Beyond these general principles provided in Bryniarski, we have not articulated what it means to be “specially affected” or how one proves that his harm is different from the public harm. Rather, the standard is flexible in the sense that it is based on a fact-intensive, case-by-case analysis. Therefore, before we can determine whether Petitioners are “specially affected,” we examine the fact patterns that have emerged from our earlier cases.
In doing so, we keep in mind that the concept of special aggrievement used in current zoning laws has its roots in the laws pertaining to the tort action of public nuisance. See 4 Edward H. Ziegler, Jr., Rathkopf's The Law of Zoning and Planning § 63:14 (2012) (“This strict standard of [special] aggrievement for standing to enforce a zoning ordinance is based in early nuisance law which antedated zoning.”). As the Rathkopf's treatise explains,
[T]he “special damage” rule was an outgrowth of the law of public nuisance. Inasmuch as a public nuisance was an offense against the state and, accordingly, was subject to abatement on motion of the proper governmental agency, an individual could not maintain an action for a public nuisance unless he suffered some special damage from the public nuisance. (Emphasis added).
Id. (quoting Skaggs–Albertson's v. ABC Liquors, Inc., 363 So.2d 1082, 1088 (Fla.1978)) (alteration in original). Without the special damage, “a private citizen has no standing to champion the right of the public in abating a public nuisance.”5 Id. § 63:14 n. 1.
When we examine Petitioners' specific arguments, we will call upon the law of nuisance for enlightenment. But first, we will review how the Maryland cases have applied the principles summarized in Bryniarski.
Proximity as a Measuring Stick of Standing
A review of our cases, where standing to challenge a rezoning action was at issue, reveals one critical point: proximity is the most important factor to be considered. The relevance and import of other facts tending to show aggrievement depends on how close the affected property is to the re-zoned property.6 There is, however, no bright-line rule for exactly how close a property must be in order to show special aggrievement. Instead, this Court has maintained a flexible standard, finding standing in cases that do not quite satisfy the “adjoining, confronting or nearby” standard of prima facie aggrievement, but are nudging up against that line. Protestants in such cases will be considered to pass the standing threshold if they allege specific facts of their injury. In other words, once sufficient proximity is shown, some typical allegations of harm acquire legal significance that would otherwise be discounted. But in the absence of proximity, much more is needed.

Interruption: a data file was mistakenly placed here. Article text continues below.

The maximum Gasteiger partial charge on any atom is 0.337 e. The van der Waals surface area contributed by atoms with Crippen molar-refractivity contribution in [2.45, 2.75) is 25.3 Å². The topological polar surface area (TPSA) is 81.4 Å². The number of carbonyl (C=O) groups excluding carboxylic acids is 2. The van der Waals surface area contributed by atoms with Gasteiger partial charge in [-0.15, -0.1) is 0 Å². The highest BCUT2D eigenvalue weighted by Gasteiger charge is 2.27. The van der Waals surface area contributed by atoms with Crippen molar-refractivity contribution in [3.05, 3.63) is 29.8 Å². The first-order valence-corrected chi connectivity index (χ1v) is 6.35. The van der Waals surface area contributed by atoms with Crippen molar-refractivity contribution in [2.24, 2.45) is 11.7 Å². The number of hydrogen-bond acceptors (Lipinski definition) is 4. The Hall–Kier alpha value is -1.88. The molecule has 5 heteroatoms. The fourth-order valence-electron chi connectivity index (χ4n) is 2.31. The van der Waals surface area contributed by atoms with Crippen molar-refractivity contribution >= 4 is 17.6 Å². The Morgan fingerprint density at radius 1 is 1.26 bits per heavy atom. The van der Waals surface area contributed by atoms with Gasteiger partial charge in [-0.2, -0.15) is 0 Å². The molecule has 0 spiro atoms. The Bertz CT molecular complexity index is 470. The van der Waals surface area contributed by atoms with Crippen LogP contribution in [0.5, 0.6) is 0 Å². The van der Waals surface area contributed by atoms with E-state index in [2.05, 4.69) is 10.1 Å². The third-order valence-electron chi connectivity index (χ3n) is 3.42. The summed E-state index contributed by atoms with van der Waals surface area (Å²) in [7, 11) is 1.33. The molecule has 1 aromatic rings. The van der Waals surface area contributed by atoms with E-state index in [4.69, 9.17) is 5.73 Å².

For example, an owner's lay opinion of decreasing property values and increasing traffic has been considered sufficient for special aggrievement when combined with proximity that is almost as great as in cases where properties are “adjoining, confronting or nearby.” See Habliston v. Salisbury, 258 Md. 350, 352, 354–55, 265 A.2d 885, 885–87 (1970) (protestant 200 to 500 feet away from reclassification of 16 acres to residential was specially aggrieved based on close proximity and lay testimony of decreasing property value); Chatham Corp. v. Beltram, 252 Md. 578, 579–80, 584, 251 A.2d 1, 2, 4 (1969) (protestants in sight of 6.74 acres reclassified to permit apartments were “specially aggrieved” based on “proximity of their homes within [ 1000 feet of the rezoning] and their feeling that the increased density would depreciate their property values”); see also Alvey v. Hedin, 243 Md. 334, 337, 339, 221 A.2d 62, 63–64 (1966) (protestants 250 feet away from rezoning to construct marina on 4.75 acres were specially aggrieved based on close proximity and special problems with lights, noise, and refuse); Toomey v. Gomeringer, 235 Md. 456, 460, 201 A.2d 842, 844 (1964) (about two city blocks away and testimony of real estate expert that there was change in residential character and decreasing property values).7